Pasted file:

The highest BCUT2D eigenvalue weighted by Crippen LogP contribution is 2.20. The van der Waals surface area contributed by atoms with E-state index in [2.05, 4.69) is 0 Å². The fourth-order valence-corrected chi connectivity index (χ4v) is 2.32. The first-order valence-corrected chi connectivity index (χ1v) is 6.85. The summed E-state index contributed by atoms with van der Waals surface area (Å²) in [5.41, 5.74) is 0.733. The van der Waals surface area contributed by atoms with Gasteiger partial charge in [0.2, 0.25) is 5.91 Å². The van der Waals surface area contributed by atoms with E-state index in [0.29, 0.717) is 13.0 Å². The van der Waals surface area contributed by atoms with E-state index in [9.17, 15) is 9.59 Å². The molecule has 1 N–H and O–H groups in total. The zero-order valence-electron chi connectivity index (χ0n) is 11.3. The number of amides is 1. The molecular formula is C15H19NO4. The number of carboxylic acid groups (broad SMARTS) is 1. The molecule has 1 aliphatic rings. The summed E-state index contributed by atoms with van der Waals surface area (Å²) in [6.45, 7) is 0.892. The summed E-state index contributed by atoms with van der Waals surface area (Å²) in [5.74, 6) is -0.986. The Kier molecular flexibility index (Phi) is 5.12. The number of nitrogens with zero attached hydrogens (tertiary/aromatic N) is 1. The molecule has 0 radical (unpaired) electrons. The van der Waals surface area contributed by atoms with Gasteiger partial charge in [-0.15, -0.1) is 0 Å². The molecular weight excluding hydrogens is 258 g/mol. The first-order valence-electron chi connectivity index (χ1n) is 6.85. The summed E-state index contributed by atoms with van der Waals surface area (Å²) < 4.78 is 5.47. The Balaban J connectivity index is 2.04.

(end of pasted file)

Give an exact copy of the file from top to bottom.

The highest BCUT2D eigenvalue weighted by Crippen LogP contribution is 2.20. The van der Waals surface area contributed by atoms with E-state index in [2.05, 4.69) is 0 Å². The fourth-order valence-corrected chi connectivity index (χ4v) is 2.32. The first-order valence-corrected chi connectivity index (χ1v) is 6.85. The summed E-state index contributed by atoms with van der Waals surface area (Å²) in [5.41, 5.74) is 0.733. The van der Waals surface area contributed by atoms with Gasteiger partial charge in [0.2, 0.25) is 5.91 Å². The van der Waals surface area contributed by atoms with E-state index in [0.29, 0.717) is 13.0 Å². The van der Waals surface area contributed by atoms with E-state index in [9.17, 15) is 9.59 Å². The molecule has 1 N–H and O–H groups in total. The zero-order valence-electron chi connectivity index (χ0n) is 11.3. The number of amides is 1. The molecular formula is C15H19NO4. The number of carboxylic acid groups (broad SMARTS) is 1. The molecule has 1 aliphatic rings. The summed E-state index contributed by atoms with van der Waals surface area (Å²) in [6.45, 7) is 0.892. The summed E-state index contributed by atoms with van der Waals surface area (Å²) in [5.74, 6) is -0.986. The Kier molecular flexibility index (Phi) is 5.12. The number of nitrogens with zero attached hydrogens (tertiary/aromatic N) is 1. The molecule has 0 radical (unpaired) electrons. The van der Waals surface area contributed by atoms with Gasteiger partial charge in [-0.15, -0.1) is 0 Å². The molecular weight excluding hydrogens is 258 g/mol. The first-order valence-electron chi connectivity index (χ1n) is 6.85. The summed E-state index contributed by atoms with van der Waals surface area (Å²) < 4.78 is 5.47. The Balaban J connectivity index is 2.04.